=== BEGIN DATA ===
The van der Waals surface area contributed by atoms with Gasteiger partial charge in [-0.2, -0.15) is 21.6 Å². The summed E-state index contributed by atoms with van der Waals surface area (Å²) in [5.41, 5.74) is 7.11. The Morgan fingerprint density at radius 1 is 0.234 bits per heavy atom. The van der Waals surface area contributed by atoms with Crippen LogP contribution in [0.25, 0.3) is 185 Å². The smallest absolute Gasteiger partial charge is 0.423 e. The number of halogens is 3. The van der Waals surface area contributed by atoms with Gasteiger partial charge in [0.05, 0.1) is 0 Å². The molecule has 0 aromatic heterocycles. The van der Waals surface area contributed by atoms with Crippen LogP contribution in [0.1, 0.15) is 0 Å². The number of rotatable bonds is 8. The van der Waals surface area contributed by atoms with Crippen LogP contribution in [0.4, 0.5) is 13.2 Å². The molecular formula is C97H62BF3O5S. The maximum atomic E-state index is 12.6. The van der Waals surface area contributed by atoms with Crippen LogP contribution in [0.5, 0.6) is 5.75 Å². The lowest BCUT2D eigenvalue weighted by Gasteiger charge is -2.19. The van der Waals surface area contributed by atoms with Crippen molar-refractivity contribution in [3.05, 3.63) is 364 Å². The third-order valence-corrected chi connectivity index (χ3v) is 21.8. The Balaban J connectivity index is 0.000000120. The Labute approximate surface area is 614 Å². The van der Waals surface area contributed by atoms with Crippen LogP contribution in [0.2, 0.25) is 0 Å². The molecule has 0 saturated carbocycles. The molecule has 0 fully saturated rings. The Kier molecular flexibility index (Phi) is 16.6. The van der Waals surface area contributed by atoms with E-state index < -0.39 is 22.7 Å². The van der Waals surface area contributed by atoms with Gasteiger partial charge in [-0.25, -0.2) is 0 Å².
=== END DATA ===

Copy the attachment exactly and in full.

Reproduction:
The van der Waals surface area contributed by atoms with Gasteiger partial charge in [-0.2, -0.15) is 21.6 Å². The summed E-state index contributed by atoms with van der Waals surface area (Å²) in [5.41, 5.74) is 7.11. The Morgan fingerprint density at radius 1 is 0.234 bits per heavy atom. The van der Waals surface area contributed by atoms with Crippen LogP contribution in [0.25, 0.3) is 185 Å². The smallest absolute Gasteiger partial charge is 0.423 e. The number of halogens is 3. The van der Waals surface area contributed by atoms with Gasteiger partial charge in [0.05, 0.1) is 0 Å². The molecule has 0 aromatic heterocycles. The van der Waals surface area contributed by atoms with Crippen LogP contribution in [0.1, 0.15) is 0 Å². The number of rotatable bonds is 8. The van der Waals surface area contributed by atoms with Crippen LogP contribution in [0.4, 0.5) is 13.2 Å². The molecular formula is C97H62BF3O5S. The maximum atomic E-state index is 12.6. The van der Waals surface area contributed by atoms with Crippen LogP contribution in [0.5, 0.6) is 5.75 Å². The lowest BCUT2D eigenvalue weighted by Gasteiger charge is -2.19. The van der Waals surface area contributed by atoms with Crippen molar-refractivity contribution in [3.05, 3.63) is 364 Å². The third-order valence-corrected chi connectivity index (χ3v) is 21.8. The Balaban J connectivity index is 0.000000120. The Labute approximate surface area is 614 Å². The van der Waals surface area contributed by atoms with Crippen LogP contribution in [0.2, 0.25) is 0 Å². The molecule has 0 saturated carbocycles. The molecule has 0 fully saturated rings. The Kier molecular flexibility index (Phi) is 16.6. The van der Waals surface area contributed by atoms with E-state index < -0.39 is 22.7 Å². The van der Waals surface area contributed by atoms with Gasteiger partial charge in [-0.25, -0.2) is 0 Å².